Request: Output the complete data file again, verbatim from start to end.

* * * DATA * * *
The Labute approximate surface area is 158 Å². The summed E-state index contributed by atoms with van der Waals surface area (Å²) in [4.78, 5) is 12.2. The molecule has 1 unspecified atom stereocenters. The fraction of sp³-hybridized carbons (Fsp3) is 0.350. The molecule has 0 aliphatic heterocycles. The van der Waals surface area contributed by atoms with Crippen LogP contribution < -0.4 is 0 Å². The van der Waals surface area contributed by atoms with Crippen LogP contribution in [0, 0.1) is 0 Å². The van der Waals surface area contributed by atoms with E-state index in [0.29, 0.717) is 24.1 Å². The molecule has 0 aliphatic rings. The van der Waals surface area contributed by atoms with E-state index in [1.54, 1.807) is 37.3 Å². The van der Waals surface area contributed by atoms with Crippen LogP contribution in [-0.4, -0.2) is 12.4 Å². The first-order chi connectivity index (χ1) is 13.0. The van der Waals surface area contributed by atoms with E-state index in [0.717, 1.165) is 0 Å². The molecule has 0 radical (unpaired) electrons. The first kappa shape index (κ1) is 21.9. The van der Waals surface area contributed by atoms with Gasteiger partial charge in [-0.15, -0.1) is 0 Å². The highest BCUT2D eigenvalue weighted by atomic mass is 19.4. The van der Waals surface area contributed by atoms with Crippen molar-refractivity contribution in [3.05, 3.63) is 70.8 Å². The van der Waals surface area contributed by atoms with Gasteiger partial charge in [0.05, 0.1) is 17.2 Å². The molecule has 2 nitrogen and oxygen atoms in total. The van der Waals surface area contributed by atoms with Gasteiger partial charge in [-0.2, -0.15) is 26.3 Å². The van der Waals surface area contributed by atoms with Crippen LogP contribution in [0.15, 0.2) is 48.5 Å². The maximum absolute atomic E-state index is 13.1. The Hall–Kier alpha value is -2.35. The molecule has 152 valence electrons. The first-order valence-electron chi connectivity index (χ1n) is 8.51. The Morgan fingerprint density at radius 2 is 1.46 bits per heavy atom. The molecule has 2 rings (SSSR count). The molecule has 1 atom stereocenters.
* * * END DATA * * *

The Labute approximate surface area is 158 Å². The summed E-state index contributed by atoms with van der Waals surface area (Å²) in [4.78, 5) is 12.2. The molecule has 1 unspecified atom stereocenters. The fraction of sp³-hybridized carbons (Fsp3) is 0.350. The molecule has 0 aliphatic heterocycles. The van der Waals surface area contributed by atoms with Crippen LogP contribution < -0.4 is 0 Å². The van der Waals surface area contributed by atoms with Crippen LogP contribution in [0, 0.1) is 0 Å². The van der Waals surface area contributed by atoms with E-state index in [0.29, 0.717) is 24.1 Å². The molecule has 0 aliphatic rings. The van der Waals surface area contributed by atoms with E-state index in [1.54, 1.807) is 37.3 Å². The van der Waals surface area contributed by atoms with Crippen LogP contribution in [-0.4, -0.2) is 12.4 Å². The first-order chi connectivity index (χ1) is 13.0. The van der Waals surface area contributed by atoms with E-state index in [0.717, 1.165) is 0 Å². The molecule has 0 radical (unpaired) electrons. The first kappa shape index (κ1) is 21.9. The van der Waals surface area contributed by atoms with Gasteiger partial charge in [-0.15, -0.1) is 0 Å². The highest BCUT2D eigenvalue weighted by atomic mass is 19.4. The van der Waals surface area contributed by atoms with Crippen molar-refractivity contribution in [3.05, 3.63) is 70.8 Å². The van der Waals surface area contributed by atoms with Gasteiger partial charge in [0.05, 0.1) is 17.2 Å². The molecule has 2 nitrogen and oxygen atoms in total. The van der Waals surface area contributed by atoms with Gasteiger partial charge in [-0.2, -0.15) is 26.3 Å². The van der Waals surface area contributed by atoms with Crippen LogP contribution in [0.15, 0.2) is 48.5 Å². The maximum absolute atomic E-state index is 13.1. The Hall–Kier alpha value is -2.35. The molecule has 152 valence electrons. The first-order valence-electron chi connectivity index (χ1n) is 8.51. The Morgan fingerprint density at radius 2 is 1.46 bits per heavy atom. The molecule has 2 rings (SSSR count). The molecule has 1 atom stereocenters.